There are two contracts to choose from: 6 months, which includes a $99.95 setup fee, or 24 months with no setup fee. Start also provides you the opportunity to either BYO modem, or purchase one of theirs for $99.95 upfront. The kicker with this is that it’s guaranteed to be compatible with your NBN connection, whereas the BYO method may not. Nevertheless, Start’s technicians are apparently there to help in the process.
Start ADSL Bundles
Start Broadband’s ADSL bundles are essentially identical to the NBN bundles – the only difference being that the older network technology which lacks a choice of download speeds. Pricing for both plans is the same at $65 and $75 per month respectively, and all other add-ons are available on ADSL services at the same price.
Start Home Phone Packs
Significant enough of an optional extra, these home phone packs – especially the international pack – are pretty exciting. ADSL plans include line rental so you can expectedly add these packs at any time, but pay PAYG call rates to get you by:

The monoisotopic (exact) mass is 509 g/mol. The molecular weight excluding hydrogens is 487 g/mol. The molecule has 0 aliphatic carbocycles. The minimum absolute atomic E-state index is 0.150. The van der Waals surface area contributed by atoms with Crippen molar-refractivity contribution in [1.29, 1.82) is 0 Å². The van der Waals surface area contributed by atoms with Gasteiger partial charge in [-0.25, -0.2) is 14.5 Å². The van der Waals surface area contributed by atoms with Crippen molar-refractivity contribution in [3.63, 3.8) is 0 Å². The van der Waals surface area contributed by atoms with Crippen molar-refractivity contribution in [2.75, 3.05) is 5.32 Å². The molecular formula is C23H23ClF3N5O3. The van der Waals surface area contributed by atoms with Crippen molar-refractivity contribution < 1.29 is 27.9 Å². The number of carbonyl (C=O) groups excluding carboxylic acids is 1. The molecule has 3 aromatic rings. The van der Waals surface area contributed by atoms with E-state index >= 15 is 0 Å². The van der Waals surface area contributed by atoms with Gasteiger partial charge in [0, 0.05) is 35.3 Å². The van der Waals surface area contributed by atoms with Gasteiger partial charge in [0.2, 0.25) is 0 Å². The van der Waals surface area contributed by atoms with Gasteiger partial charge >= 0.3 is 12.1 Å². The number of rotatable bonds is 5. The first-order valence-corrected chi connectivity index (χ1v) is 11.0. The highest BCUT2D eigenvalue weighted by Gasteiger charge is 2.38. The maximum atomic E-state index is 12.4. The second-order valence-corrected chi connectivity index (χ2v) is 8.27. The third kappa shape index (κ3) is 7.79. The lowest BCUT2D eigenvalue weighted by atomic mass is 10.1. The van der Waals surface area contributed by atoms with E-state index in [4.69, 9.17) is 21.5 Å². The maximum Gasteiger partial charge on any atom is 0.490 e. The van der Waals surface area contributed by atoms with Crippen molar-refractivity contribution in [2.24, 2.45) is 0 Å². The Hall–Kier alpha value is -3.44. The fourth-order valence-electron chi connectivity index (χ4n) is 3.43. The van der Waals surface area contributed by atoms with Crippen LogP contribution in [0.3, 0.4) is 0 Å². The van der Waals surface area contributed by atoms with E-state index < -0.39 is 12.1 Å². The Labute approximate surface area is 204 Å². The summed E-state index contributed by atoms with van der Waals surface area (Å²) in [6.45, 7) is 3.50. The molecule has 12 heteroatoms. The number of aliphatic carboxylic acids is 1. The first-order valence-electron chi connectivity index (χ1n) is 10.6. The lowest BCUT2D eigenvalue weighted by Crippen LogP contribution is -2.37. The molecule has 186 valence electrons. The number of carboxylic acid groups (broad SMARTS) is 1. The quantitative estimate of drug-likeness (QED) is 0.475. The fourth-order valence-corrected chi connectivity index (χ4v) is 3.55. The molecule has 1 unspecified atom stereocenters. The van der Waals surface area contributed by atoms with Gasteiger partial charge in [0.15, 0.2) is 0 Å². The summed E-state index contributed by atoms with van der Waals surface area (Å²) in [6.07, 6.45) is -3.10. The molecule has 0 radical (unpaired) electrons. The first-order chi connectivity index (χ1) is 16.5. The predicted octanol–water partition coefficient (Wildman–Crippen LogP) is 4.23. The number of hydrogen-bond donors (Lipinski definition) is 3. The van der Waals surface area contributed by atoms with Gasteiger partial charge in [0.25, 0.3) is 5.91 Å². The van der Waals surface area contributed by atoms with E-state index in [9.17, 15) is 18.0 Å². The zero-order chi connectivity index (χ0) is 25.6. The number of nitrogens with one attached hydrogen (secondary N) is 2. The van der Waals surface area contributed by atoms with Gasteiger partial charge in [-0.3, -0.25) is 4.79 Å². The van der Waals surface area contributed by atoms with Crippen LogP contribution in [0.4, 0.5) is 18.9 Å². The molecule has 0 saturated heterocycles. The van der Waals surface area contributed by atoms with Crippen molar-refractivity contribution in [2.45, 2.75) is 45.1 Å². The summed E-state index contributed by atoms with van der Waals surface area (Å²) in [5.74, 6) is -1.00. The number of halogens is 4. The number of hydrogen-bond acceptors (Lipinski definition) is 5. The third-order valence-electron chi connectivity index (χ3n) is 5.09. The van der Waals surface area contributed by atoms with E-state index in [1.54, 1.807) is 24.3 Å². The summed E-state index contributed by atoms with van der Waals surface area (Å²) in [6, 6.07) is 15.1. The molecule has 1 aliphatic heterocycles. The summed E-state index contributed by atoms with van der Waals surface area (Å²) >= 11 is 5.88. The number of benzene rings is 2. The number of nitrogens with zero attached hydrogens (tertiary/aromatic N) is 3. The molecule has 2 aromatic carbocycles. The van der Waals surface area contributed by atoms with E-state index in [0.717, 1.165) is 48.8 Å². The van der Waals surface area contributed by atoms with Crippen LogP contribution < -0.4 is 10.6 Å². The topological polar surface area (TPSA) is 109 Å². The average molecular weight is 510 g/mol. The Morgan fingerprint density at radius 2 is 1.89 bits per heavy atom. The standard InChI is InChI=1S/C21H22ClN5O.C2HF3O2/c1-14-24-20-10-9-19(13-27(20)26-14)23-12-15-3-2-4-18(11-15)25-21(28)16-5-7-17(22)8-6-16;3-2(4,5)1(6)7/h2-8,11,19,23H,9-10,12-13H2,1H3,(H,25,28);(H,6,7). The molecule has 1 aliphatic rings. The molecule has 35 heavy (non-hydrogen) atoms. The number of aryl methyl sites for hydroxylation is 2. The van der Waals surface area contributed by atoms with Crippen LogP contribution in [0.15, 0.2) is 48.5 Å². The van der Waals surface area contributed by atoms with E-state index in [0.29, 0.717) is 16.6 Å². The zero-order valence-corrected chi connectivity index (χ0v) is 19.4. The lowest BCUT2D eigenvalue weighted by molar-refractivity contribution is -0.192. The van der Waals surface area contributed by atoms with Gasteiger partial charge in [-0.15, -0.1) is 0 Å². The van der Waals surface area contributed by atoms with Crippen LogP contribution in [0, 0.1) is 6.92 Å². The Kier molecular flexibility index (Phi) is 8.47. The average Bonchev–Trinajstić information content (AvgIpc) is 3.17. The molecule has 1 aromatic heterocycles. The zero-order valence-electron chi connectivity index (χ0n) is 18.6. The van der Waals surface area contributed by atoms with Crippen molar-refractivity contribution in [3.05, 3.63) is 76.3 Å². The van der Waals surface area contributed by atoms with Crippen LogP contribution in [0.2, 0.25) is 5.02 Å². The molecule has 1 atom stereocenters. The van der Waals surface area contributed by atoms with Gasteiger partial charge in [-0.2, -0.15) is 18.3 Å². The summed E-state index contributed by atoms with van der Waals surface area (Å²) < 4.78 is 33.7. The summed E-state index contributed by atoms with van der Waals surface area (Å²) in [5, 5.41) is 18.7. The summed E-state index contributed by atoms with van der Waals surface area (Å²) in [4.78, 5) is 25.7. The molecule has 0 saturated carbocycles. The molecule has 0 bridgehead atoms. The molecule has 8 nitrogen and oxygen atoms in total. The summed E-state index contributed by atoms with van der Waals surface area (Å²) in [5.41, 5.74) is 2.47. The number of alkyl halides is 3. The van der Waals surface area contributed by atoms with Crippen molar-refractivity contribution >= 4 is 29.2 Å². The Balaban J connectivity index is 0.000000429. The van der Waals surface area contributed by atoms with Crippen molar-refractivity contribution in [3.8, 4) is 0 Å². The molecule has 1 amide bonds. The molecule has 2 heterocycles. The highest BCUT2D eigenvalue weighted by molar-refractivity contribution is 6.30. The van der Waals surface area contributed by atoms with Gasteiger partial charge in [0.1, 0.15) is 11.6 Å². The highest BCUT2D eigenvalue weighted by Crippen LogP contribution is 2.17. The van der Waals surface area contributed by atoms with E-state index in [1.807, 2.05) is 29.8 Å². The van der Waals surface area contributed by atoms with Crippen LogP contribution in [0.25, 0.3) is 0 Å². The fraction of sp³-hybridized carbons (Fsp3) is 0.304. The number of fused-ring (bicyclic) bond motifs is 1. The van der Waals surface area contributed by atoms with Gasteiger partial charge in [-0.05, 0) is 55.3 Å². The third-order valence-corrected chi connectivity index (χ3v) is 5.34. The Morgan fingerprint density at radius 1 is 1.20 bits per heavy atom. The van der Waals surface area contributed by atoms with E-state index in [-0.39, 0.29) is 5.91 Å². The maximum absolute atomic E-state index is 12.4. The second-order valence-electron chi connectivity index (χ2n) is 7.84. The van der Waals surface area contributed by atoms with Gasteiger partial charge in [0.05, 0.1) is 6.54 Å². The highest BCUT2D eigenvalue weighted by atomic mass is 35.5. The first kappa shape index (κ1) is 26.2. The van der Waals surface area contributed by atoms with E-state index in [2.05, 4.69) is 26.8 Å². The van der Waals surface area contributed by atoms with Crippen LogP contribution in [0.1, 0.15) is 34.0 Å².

- Local calls 20c each
- National calls 20c/minute capped at $3
- Mobiles 35c per minute
- Call connection/flagfall 40c for timed calls only
- 13/1300 numbers 40c each
While for $20 extra a month you get your standard fare, for an extra $15 a month you get $100 of international credit. What does that achieve, you say? Well, Canada is 12c/minute for example for both landlines and mobile phones. The USA is 9c per minute for landlines, and 12c for mobiles. The full list of rates is available here.
How does Start Broadband compare to other providers?